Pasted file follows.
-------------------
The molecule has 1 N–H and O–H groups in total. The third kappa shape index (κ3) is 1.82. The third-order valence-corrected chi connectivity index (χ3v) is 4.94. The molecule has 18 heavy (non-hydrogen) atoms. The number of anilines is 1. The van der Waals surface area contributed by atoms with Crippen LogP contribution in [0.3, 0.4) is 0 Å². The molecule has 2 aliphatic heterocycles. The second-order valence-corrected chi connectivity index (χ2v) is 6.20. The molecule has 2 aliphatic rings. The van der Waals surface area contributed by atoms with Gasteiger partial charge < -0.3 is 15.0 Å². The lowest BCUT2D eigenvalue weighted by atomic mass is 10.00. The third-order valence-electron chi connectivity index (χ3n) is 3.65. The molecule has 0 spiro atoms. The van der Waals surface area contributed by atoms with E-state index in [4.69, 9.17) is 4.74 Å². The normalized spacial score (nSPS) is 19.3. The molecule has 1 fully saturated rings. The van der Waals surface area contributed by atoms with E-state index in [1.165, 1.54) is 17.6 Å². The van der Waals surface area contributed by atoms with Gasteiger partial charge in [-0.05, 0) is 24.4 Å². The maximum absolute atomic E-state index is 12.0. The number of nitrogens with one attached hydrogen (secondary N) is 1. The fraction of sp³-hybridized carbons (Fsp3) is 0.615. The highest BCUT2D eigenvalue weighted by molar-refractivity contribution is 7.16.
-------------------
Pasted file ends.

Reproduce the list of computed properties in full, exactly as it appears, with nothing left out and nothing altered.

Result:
The molecule has 1 N–H and O–H groups in total. The third kappa shape index (κ3) is 1.82. The third-order valence-corrected chi connectivity index (χ3v) is 4.94. The molecule has 18 heavy (non-hydrogen) atoms. The number of anilines is 1. The van der Waals surface area contributed by atoms with Crippen LogP contribution in [0.3, 0.4) is 0 Å². The molecule has 2 aliphatic heterocycles. The second-order valence-corrected chi connectivity index (χ2v) is 6.20. The molecule has 2 aliphatic rings. The van der Waals surface area contributed by atoms with Gasteiger partial charge < -0.3 is 15.0 Å². The lowest BCUT2D eigenvalue weighted by atomic mass is 10.00. The third-order valence-electron chi connectivity index (χ3n) is 3.65. The molecule has 0 spiro atoms. The van der Waals surface area contributed by atoms with E-state index in [4.69, 9.17) is 4.74 Å². The normalized spacial score (nSPS) is 19.3. The molecule has 1 fully saturated rings. The van der Waals surface area contributed by atoms with E-state index in [1.165, 1.54) is 17.6 Å². The van der Waals surface area contributed by atoms with Gasteiger partial charge in [-0.05, 0) is 24.4 Å². The maximum absolute atomic E-state index is 12.0. The number of nitrogens with one attached hydrogen (secondary N) is 1. The fraction of sp³-hybridized carbons (Fsp3) is 0.615. The highest BCUT2D eigenvalue weighted by molar-refractivity contribution is 7.16.